8. Checking the Mail – Making a daily trip to the mailbox part of your preschooler’s routine is likely to be his favorite task of the day. However, it’s imperative that parents accompany young children, especially if there’s any danger at all of a child stepping into the street while attempting to access the mailbox. Checking the mail should be a chore that you perform together to ensure your little one’s safety.
  9. Watering Plants – A small watering can that your child is capable of managing creates the opportunity for her to help out with the watering of plants. At the older end of the preschool spectrum, it might be a good idea to introduce a small potted plant that is hers specifically. Remembering to water the plant regularly is essential to its survival, which helps kids understand the responsibility and care of living things that are dependent upon others for their survival.
  10. Caring for Family Pets – By the time your child is a preschooler, she should be able to feed and water the family dog or cat; feeding an exotic pet, like a snake, is almost certainly more than she can handle. Provided that you have a more traditional pet, however, your preschooler is more than capable of ensuring that it has food and water.

Kids at this age will still require supervision and the occasional assistance from an adult when doing chores, though it’s important for adults to wait until a child has asked before lending a hand.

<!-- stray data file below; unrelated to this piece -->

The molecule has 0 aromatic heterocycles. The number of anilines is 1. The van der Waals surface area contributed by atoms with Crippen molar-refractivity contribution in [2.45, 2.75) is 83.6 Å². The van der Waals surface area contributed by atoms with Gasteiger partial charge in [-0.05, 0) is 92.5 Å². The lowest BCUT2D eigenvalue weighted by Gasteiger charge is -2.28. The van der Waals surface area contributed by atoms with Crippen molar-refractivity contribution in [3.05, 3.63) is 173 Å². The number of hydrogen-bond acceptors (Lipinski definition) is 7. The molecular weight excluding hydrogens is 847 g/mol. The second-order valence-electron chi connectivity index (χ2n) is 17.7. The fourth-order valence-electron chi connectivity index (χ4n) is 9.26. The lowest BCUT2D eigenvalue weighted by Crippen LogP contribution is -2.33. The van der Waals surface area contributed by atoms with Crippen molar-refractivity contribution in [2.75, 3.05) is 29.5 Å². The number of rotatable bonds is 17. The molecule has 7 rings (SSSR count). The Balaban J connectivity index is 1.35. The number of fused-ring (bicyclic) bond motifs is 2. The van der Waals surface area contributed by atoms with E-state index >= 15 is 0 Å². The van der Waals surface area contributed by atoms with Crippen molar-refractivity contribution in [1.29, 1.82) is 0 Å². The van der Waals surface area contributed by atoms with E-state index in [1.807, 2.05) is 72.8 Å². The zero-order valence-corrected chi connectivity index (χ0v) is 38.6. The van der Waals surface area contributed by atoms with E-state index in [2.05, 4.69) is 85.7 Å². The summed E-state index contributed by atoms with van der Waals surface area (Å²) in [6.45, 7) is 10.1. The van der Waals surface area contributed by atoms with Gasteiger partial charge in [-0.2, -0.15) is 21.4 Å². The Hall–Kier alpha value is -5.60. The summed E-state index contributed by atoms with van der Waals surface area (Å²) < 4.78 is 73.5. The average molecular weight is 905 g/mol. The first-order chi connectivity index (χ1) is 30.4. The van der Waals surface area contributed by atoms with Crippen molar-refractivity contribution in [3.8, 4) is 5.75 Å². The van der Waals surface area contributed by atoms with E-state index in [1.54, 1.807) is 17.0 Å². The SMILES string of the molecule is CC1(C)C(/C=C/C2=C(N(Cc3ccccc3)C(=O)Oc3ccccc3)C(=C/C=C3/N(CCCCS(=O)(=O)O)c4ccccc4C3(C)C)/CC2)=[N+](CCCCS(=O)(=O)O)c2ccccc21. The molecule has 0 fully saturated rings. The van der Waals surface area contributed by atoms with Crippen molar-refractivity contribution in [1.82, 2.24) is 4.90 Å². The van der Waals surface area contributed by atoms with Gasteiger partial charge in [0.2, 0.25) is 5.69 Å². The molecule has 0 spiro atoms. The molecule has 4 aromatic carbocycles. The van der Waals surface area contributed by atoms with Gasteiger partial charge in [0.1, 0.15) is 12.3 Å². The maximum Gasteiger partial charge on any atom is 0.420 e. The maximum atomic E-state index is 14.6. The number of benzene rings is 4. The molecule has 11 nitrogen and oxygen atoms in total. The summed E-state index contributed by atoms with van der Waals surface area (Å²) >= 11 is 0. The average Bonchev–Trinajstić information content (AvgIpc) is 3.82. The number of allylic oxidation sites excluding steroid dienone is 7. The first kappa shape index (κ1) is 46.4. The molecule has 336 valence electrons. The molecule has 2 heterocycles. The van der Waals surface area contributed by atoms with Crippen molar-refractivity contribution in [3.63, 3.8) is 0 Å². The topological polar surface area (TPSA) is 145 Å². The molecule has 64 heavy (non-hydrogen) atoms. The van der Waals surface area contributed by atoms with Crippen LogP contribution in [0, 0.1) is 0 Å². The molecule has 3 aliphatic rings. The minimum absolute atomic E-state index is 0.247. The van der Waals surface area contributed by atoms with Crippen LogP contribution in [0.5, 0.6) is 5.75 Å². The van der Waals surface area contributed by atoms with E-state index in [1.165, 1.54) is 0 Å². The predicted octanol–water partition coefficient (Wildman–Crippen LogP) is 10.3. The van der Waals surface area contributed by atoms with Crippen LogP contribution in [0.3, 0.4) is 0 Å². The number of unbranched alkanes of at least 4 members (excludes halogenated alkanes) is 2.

Rather than swooping in and taking over, which leaves kids feeling as if they have failed and are incompetent, you should only help enough to make it possible for your child to continue and complete the task successfully.

“Can Do” Street Publishes An Enhanced E-book

Enhanced e-book

An enhanced E-book

We  are pleased to announce publishing “Can Santa Find Me on Christmas?”, which is our first enhanced e-book for young readers. It  features animation, narration, and text highlighting to engage and assist emerging readers in developing independent reading skills.

In our enhanced e-book, Santa goes digital, using modern day solutions for the age-old worry of children away from home on Christmas. In “Can Santa Find Me on Christmas?” the “Can Do” Kids learn how Santa will deliver their gifts to them wherever they are.

In the beginning of our enhanced e-book, the reader is offered the choice of reading the book independently or with the enhancements of animation, narration and text highlighting. Animation is used sparingly to prevent distracting a young reader from listening to the story and identifying each word as it is highlighted.

Each of the 22 pages in the enhanced e-book features the “Can Do” characters in full color illustrations.

You can go to https://www.youtube.com/watch?v=9NfNHFw2-9I  to view a YouTube trailer of our enhanced e-book, “Can Santa find Me on Christmas?”. It was published on Nov 30, 2016

Developed for the Apple platform,“Can Santa Find Me on Christmas?” is available on Apple’s iTunes.

Our enhanced e-book is the first of new happenings on”Can Do” Street. There is more to come in  2017…stay tuned!

All the best,

Jean

Do Preschoolers Really Need Structured Exercise Every Day?

If you are the parent or grandparent of a preschooler you’ve got to be thinking no way does my preschooler need structured exercise!